I'm trying to understand part of the contents of a slide, but I'm not really understanding. So, here's the interested part.

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I've a few questions.

  1. Are the projected points $q_1$ and $q_2$ the points with respectively the screen coordinates $(x_1, y_1)$ and $(x_2, y_2)$, i.e., $q_1 = \begin{pmatrix} x_1 \\ y_1\end{pmatrix}$ and $q_2 = \begin{pmatrix} x_2 \\ y_2\end{pmatrix}$?

  2. Regarding how to obtain the projected points. What I understand from the slide is that the projected $3D$ points are obtained by dividing all coordinates of $p_1$ (e.g.) by its $z$ coordinate, i.e., $p_1^z$, so that we obtain $q_1 = \begin{pmatrix} \frac{p_1^x}{p_1^z} \\ \frac{p_1^y}{p_1^z} \\ \frac{p_1^z}{p_1^z} \end{pmatrix} = \begin{pmatrix} \frac{p_1^x}{p_1^z} \\ \frac{p_1^y}{p_1^z} \\ 1 \end{pmatrix}$. So, I guess, that at this point, we obtain the sccreen coordinates by ignoring the $1$ as the 3rd coordinate. Is that right?

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    $\begingroup$ Can you link to the slides? It may help to answer the question better if we can put it in context. $\endgroup$ Nov 19, 2016 at 16:43
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    $\begingroup$ Well, I'm not sure we can really answer the question as it's not clear from the slide how "screen coordinates" are defined relative to "projected points". There are various different coordinate systems that might be used; I don't know how the slide author has chosen to set things up. $\endgroup$ Nov 19, 2016 at 16:54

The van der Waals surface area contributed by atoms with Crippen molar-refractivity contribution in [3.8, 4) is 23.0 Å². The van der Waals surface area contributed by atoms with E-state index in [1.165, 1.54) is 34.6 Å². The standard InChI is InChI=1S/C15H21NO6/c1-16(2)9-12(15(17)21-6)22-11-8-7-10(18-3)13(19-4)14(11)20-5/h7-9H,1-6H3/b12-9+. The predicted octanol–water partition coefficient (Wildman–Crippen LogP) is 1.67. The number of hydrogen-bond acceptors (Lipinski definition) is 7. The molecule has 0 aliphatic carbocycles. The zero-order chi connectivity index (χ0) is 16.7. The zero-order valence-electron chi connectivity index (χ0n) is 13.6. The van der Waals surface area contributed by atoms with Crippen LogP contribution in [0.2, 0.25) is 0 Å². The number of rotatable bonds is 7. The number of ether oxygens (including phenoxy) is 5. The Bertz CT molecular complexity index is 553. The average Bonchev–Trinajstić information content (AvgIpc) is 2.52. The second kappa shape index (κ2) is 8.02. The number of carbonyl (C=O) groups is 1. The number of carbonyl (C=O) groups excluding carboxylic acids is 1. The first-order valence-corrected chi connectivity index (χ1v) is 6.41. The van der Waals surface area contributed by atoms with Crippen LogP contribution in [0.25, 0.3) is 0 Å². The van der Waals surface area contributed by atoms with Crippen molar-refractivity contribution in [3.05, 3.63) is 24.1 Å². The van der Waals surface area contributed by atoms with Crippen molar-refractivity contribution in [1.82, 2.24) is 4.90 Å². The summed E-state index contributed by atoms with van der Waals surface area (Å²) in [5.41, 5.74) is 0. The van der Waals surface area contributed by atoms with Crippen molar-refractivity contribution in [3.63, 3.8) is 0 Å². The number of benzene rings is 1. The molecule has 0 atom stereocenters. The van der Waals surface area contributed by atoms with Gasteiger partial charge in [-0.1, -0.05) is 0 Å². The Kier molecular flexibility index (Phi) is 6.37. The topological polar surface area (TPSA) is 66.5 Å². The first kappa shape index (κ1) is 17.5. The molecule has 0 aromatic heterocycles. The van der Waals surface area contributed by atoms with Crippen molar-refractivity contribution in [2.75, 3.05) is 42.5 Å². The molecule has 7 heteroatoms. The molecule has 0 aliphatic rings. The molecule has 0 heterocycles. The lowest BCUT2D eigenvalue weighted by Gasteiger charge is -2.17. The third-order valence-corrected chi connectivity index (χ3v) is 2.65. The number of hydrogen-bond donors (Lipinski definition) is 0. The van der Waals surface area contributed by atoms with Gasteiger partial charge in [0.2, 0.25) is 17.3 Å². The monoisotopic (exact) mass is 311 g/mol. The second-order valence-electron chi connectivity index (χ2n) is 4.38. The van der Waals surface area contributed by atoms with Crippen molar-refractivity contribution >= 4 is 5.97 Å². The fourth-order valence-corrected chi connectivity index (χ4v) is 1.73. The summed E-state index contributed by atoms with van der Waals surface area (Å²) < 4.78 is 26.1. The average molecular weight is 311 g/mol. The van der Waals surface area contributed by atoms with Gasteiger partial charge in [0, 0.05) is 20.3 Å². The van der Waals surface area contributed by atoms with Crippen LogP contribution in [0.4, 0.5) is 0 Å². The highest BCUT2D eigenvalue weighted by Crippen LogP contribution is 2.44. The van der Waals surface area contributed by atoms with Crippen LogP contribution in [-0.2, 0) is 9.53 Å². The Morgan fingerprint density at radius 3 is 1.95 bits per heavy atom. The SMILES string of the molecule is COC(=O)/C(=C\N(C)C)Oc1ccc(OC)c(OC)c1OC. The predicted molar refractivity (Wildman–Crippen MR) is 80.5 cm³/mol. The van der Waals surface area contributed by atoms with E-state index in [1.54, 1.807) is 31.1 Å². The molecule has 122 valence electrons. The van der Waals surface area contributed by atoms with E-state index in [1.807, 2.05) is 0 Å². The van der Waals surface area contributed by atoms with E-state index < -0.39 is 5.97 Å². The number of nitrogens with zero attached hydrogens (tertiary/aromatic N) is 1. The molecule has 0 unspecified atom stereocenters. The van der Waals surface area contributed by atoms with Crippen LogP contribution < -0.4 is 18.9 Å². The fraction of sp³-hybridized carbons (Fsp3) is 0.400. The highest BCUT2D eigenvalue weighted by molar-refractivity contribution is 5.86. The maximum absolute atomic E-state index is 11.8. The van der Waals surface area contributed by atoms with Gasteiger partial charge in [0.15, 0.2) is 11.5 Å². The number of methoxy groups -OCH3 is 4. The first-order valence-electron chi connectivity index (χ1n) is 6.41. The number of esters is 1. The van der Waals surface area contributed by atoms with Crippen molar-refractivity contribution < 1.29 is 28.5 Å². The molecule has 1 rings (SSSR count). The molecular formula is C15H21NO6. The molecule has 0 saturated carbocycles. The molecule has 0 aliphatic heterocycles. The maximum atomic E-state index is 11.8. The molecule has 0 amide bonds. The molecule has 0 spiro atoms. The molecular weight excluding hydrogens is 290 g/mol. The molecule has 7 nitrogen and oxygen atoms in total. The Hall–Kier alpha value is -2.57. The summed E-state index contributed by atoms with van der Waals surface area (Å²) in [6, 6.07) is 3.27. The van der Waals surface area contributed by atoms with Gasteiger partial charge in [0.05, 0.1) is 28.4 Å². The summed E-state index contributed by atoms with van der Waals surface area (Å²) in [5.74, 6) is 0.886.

1 Answer 1


It's not 100% clear what the author means here, but I'll choose to interpret "screen coordinates" as "pixel coordinates". These would be related to the projected points by a 2D coordinate transformation.

You're correct that projection is done by dividing each component of a point by its $z$ component. (That's not quite true—actually, we usually use homogeneous coordinates, which have four components $xyzw$, and divide by the $w$ component, which has previously been set to eye-space $z$ by the projection matrix. This frees up the $z$ component of the vectors to be used for the z-buffer.) The projected points $q_i$ are then in "normalized device coordinates" or NDC space, which has a range of [−1, 1] on each axis.

To calculate the resulting pixel coordinates on the screen, we then need to perform a 2D scale-and-translate operation, to map the [−1, 1] range to the desired range of pixels. For example, if we want a 640×480 viewport, we could calculate $$x_i = 640 \cdot \frac{q^x_i + 1}{2} \\ y_i = 480 \cdot \frac{q^y_i + 1}{2}$$ You might also need to flip the $y$ axis in this transformation, for instance if the NDC space is Y-up but the pixel coordinates are Y-down.


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